Your Competitor May Get The Call!

Will you get the phone call or will your competitor?

Why should they call you instead of your competition? There better be a compelling reason for YOU to get the call, or many of you really don’t need to exist!

I ask this question at every “Soaring with Eagles” or “Ramp It Up Now” course that I teach around the country, and repeatedly get the same silly answers.  Usually, it is “great service” or “we care more” or “we have the latest cutting-edge” doohickey tool!”  Blah Blah Blah. Bottom line: everyone claims to offer great service or have the latest Binford 5000 machine but that isn’t enough to justify your business existence.

Have you ever heard anyone tout poor or average quality? Just telling the world you have great quality won’t do it for the majority of potential customers.

Sure you can offer the cheapest price and that may make you different from everyone else in town, but eventually, someone will either beat your price or you will go out of business.  In many businesses, there’s always someone willing to go out of business faster by pricing below cost and hoping to make it up on volume. One contractor looks pretty much like every other contractor so differentiation is critical!  Sadly, today, choosing a contractor is less a selection than a game of eeny, meeny, miny, moe. It’s just a random action. This explains why, in the past, so many contractors scrambled to grab the first three positions in the Yellow Pages.  Of course, we all know Yellow Pages are almost dead, so now what is your strategy?

Since there is so little differentiation between similar companies, it becomes a serious challenge to create a clear brand position for your company.  Defining a valid differentiator for your company can make a huge difference. How you are perceived in the marketplace should be crystal clear and unique from all others, with nobody else making the same claim.  That doesn’t mean no one could make the claim, but they are far less likely if you dominate that position.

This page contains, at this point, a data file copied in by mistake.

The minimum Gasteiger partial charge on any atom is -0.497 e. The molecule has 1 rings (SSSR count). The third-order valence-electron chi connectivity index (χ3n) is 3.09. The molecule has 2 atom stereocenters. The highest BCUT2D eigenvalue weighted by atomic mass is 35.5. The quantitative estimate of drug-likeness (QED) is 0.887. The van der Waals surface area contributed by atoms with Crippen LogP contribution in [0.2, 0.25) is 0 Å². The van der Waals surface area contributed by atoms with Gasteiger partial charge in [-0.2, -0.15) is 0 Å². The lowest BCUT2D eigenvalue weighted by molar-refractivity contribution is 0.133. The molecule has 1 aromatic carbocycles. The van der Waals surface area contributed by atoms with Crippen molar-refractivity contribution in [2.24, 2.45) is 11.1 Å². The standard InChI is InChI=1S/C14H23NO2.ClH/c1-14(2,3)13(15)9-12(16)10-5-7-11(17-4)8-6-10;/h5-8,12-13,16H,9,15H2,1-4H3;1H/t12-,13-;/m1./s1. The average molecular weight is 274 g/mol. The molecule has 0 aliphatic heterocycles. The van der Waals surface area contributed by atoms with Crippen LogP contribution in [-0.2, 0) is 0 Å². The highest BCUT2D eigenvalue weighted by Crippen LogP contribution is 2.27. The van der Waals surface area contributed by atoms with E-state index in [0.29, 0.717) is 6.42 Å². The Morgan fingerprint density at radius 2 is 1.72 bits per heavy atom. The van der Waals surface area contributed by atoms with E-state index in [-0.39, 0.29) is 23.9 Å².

In reality, it doesn’t matter whether other companies can make the same claim, but who makes it first and loudest is the one that gets the bragging rights.    You must market your company, and shout about your differentiation or uniqueness.  If you aren’t marketing it you won’t grow, (and probably will shrink or go out of business) and failure to properly market your company is like winking in the dark, because you may know what you’re doing, but nobody else does.
Building and solidifying a strong brand position isn’t that easy and most contractors need help doing it.

Developing a winning brand position involve several key ingredients.  I’ve said many times that you must know your client’s issues, pains, challenges, frustrations, and concerns.  Without knowing these, you have no way of creating a strong position, and less likely that you will create raving fans.

Learn what customers consider painful about your particular service or industry and take a position countering it.  Find out what scares customers most about calling a company like yours!  Is it showing up late? Is it the risk of open-ended pricing?  It is how the technician will treat your property? Is it a contractor taking advantage of a homeowner’s lack of knowledge about your products or services?